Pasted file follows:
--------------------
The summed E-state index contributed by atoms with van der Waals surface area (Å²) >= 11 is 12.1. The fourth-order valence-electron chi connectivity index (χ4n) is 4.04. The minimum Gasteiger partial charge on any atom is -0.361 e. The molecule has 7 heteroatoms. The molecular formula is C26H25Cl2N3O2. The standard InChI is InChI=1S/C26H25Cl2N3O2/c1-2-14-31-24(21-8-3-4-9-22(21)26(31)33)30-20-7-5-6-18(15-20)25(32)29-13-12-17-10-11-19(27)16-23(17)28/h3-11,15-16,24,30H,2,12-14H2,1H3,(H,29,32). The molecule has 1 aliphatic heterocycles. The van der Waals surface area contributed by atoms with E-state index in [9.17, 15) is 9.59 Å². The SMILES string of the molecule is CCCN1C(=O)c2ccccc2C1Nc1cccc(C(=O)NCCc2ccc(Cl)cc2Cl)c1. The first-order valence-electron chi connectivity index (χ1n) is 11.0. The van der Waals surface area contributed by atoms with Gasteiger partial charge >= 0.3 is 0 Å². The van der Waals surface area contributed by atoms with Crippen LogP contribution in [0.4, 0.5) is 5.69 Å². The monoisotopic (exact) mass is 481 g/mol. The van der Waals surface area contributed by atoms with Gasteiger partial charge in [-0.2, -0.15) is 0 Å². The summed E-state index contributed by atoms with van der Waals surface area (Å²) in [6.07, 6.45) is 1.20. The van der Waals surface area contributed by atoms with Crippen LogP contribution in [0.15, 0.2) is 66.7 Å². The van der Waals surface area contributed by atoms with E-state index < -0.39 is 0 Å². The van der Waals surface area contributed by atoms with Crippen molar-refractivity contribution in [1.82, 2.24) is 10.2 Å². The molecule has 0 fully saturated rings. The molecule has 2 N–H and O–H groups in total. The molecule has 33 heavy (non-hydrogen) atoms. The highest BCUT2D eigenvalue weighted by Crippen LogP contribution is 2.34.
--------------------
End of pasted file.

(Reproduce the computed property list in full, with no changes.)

The summed E-state index contributed by atoms with van der Waals surface area (Å²) >= 11 is 12.1. The fourth-order valence-electron chi connectivity index (χ4n) is 4.04. The minimum Gasteiger partial charge on any atom is -0.361 e. The molecule has 7 heteroatoms. The molecular formula is C26H25Cl2N3O2. The standard InChI is InChI=1S/C26H25Cl2N3O2/c1-2-14-31-24(21-8-3-4-9-22(21)26(31)33)30-20-7-5-6-18(15-20)25(32)29-13-12-17-10-11-19(27)16-23(17)28/h3-11,15-16,24,30H,2,12-14H2,1H3,(H,29,32). The molecule has 1 aliphatic heterocycles. The van der Waals surface area contributed by atoms with E-state index in [9.17, 15) is 9.59 Å². The SMILES string of the molecule is CCCN1C(=O)c2ccccc2C1Nc1cccc(C(=O)NCCc2ccc(Cl)cc2Cl)c1. The first-order valence-electron chi connectivity index (χ1n) is 11.0. The van der Waals surface area contributed by atoms with Gasteiger partial charge >= 0.3 is 0 Å². The van der Waals surface area contributed by atoms with Crippen LogP contribution in [0.4, 0.5) is 5.69 Å². The monoisotopic (exact) mass is 481 g/mol. The van der Waals surface area contributed by atoms with Gasteiger partial charge in [-0.2, -0.15) is 0 Å². The summed E-state index contributed by atoms with van der Waals surface area (Å²) in [6.07, 6.45) is 1.20. The van der Waals surface area contributed by atoms with Crippen LogP contribution in [0.15, 0.2) is 66.7 Å². The van der Waals surface area contributed by atoms with E-state index < -0.39 is 0 Å². The van der Waals surface area contributed by atoms with Crippen molar-refractivity contribution in [1.82, 2.24) is 10.2 Å². The molecule has 0 fully saturated rings. The molecule has 2 N–H and O–H groups in total. The molecule has 33 heavy (non-hydrogen) atoms. The highest BCUT2D eigenvalue weighted by Crippen LogP contribution is 2.34.